A person’s metabolic rate is a big factor in weight loss, explains Dr Sophie Chung, a licensed medical practitioner and co-founder of Qunomedical:

“The slower your metabolism, the more calories you have to reduce in your diet. The faster, the more calories you can consume without gaining weight.

“The idea of the metabolic confusion diet is to trick your body into not slowing down your metabolism with a regime of mixed calorie meals,” she adds.

A close-up of a women pouring water into a jar, surrounded by fruit and vegetables.

Credit: Getty

How does a metabolic confusion diet work?

The metabolic confusion diet is similar in style to that of an intermittent fasting diet. This is because you’ll have days where you’ll consume less calories. And then days when you’ll meet the NHS recommended daily calorie intake. This is 2,000 calories a day for women and 2,500 for men.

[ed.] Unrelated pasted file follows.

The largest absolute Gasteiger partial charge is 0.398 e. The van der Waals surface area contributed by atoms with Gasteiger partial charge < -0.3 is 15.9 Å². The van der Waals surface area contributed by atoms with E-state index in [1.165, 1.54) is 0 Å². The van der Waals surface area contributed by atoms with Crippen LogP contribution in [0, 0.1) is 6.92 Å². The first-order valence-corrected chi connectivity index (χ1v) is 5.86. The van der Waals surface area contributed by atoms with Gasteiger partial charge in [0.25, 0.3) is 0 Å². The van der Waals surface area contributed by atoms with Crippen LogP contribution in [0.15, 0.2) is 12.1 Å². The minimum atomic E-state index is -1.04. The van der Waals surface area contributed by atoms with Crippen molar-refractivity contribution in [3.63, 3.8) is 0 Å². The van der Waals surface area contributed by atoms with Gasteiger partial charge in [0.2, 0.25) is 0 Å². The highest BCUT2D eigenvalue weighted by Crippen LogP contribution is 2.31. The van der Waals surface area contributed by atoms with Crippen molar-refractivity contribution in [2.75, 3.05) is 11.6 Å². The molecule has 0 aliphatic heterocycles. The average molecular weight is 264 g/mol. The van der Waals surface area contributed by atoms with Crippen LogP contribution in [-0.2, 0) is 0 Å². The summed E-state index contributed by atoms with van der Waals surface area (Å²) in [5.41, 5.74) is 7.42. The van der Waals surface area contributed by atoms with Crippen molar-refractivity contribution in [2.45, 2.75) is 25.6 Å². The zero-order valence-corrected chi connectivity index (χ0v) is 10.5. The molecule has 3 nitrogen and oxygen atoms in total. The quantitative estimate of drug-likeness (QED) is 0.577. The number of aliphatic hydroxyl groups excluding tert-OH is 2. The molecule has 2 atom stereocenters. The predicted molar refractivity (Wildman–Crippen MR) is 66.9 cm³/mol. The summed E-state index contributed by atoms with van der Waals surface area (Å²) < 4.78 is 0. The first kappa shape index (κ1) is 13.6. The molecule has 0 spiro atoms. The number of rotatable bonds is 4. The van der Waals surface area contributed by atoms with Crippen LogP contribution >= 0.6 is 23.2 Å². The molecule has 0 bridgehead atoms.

Though the metabolic confusion diet is similar to fasting diets like the Fast 800 diet or 5:2 plan, there is a big difference calorie-wise.

“Metabolic confusion dramatically differs from the 5:2 as it allows far more calories, even on the low consumption days,” dietitian Claire tells us.

A typical low day on the metabolic confusion diet would see someone consume 1200 calories. This is considerably higher than the 5:2 plan’s 500 calories.

What’s more, there’s no restrictions on what time of day you eat and when you should implement low-calorie days.

“The practice of metabolic confusion is prescriptive to a person’s lifestyle. Those participating can alternate days between low and high calorie intake or even alternate weeks,” adds Claire.